Inspector General for TARP Assails Obama Administration for Lack of Transparency and Deepening Housing Crisis

July 21, 2010

WASHINGTON. D.C. – The Special Inspector General of the Troubled Asset Relief Program (SIGTARP) Neil Barofsky, today released its quarterly report that blasted the Treasury Department for instituting “the equivalent of a fully deployed TARP program” without transparency and for setting “meaningless” standards to measure the true impact of the Home Affordable Modification Program (HAMP), characterizing it as “anemic” and a “government program that does no more than subsidize activity that would have occurred in its absence is not an efficient or effective use of taxpayer dollars.”

“The fact that the Obama Administration is treating TARP like its own personal slush-fund is beyond egregious and a complete betrayal of what the American people were told would be then when their tax-dollars were used to bailout Wall Street,” said Rep. Darrell Issa (R-CA), the Ranking Member of the House Committee on Oversight and Government Reform..  “How many more reports will it take for Washington to wake-up to the reality that dumping more good money after bad only prolongs and deepens the economic crisis that is costing millions of Americans their jobs and their homes?  All the while, despite repeated warnings from the SIGTARP, the Treasury Department has managed TARP with less transparency, less accountability exposing taxpayer dollars to even more waste, fraud, abuse and mismanagement.”

SIGTARP Assails Treasury for Increased Spending, Decrease in Transparency:

  • “Indeed, the current outstanding balance of overall Federal support for the nation’s financial system … has actually increased more than 23% over the past year, from approximately $3.0 trillion to $3.7 trillion – the equivalent of a fully deployed TARP program, largely without Congressional action – even as the banking crisis has, by most measures, abated from its most acute phases.” (p.5)
  • Treasury has either refused to implement or only partially implemented 20 of SIGTARP’s recommendations for basic transparency and accountability in the operations of TARP. [CH - This mismanagement leaves the program less transparent, less accountable, and more susceptible to waste, fraud, and abuse.] (p.183-190)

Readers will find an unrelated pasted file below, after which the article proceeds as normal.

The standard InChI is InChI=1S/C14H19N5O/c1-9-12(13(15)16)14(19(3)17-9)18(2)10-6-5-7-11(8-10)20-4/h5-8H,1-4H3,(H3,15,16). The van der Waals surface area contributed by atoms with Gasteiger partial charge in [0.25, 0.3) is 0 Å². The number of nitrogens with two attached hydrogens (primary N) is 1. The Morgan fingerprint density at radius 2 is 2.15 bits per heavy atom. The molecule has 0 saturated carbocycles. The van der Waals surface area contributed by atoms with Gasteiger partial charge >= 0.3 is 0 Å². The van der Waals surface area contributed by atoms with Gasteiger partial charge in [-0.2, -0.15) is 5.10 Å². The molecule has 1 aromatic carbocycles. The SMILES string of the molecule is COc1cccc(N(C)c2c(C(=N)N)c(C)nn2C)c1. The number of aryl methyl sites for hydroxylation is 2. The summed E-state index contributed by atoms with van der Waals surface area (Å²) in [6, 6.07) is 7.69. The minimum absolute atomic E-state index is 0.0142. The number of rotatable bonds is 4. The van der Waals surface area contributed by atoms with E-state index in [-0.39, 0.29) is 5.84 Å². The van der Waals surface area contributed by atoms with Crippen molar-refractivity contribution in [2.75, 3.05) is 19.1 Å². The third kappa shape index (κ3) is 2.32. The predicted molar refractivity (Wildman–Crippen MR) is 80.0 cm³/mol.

• “Treasury has already jumped into the deep end of the moral hazard pool through TARP in general.” (p.175-76)

 

SIGTARP ramps up its criticism of the HAMP program:

  • “Unfortunately, HAMP continues to struggle to achieve its original stated objective, to help millions of homeowners avoid foreclosure ‘by reducing monthly payments to sustainable levels…’[T]he number of homeowners helped through HAMP through permanent modificationsremains anemic … and HAMP has not put an appreciable dent in foreclosure filings.” (p.6)
  • “One continuing source of frustration is that Treasury has rejectedcalls to announce publicly any goals or performance benchmarks for HAMP or its related initiatives concerning how many homeowners it actually expects to help stay in their homes, despite repeated recommendations that it do so from SIGTARP, the Congressional Oversight Panel and the Government Accountability Office (“GAO”).” (p.6)
  • “Instead, Treasury clings to its prior statements that it plans to offer trial modifications to three to four million homeowners, a measure that SIGTARP has previously shown to be essentially meaningless.Treasury’s refusal to provide meaningful goals for this important program is a fundamental failure of transparency and accountabilitythat makes it far more difficult for the American people and their representatives in Congress to assess whether the program’s benefits are worth its very substantial cost.” (p.6-7)
  • “The American people are essentially being asked to shoulder an additional $50 billion of national debt without being told, more than 16 months after the program’s announcement, how many people Treasury hopes to actually help stay in their homes as a result of these expenditures, how many people are intended to be helped through other subprograms, and how the program is performing against those expectations and goals. Without such clearly defined standards, positive comments regarding the progress or success of HAMP are simply not credible, and the growing public suspicion that the program is an outright failure will continue to spread.” (p.7)
  • “First, American taxpayers and their representatives in Congress have an absolute right to know what the Government’s specific expectations and goals are for using the $50 billion that will be added to the national debt as a result of this program.” (p.174)
  • “Treasury’s continued refusal to provide benchmarks for itself leaves it vulnerable to accusations that it is simply trying to avoid accountability. If Treasury sets no meaningful goals, it cannot be held accountable for failing to meet those goals and instead can continue claiming each incremental increase in participation a success, irrespective of the program’s cost or whether it could have been designed to help more homeowners.” (p.174)
  • “There is a growing consensus that re-defaults will indeed be a problem in HAMP.” (p.177)
  • “Simply put, a Government program that does no more than subsidize activity that would have occurred in its absence is not an efficient or effective use of taxpayer dollars ….” (p.178)

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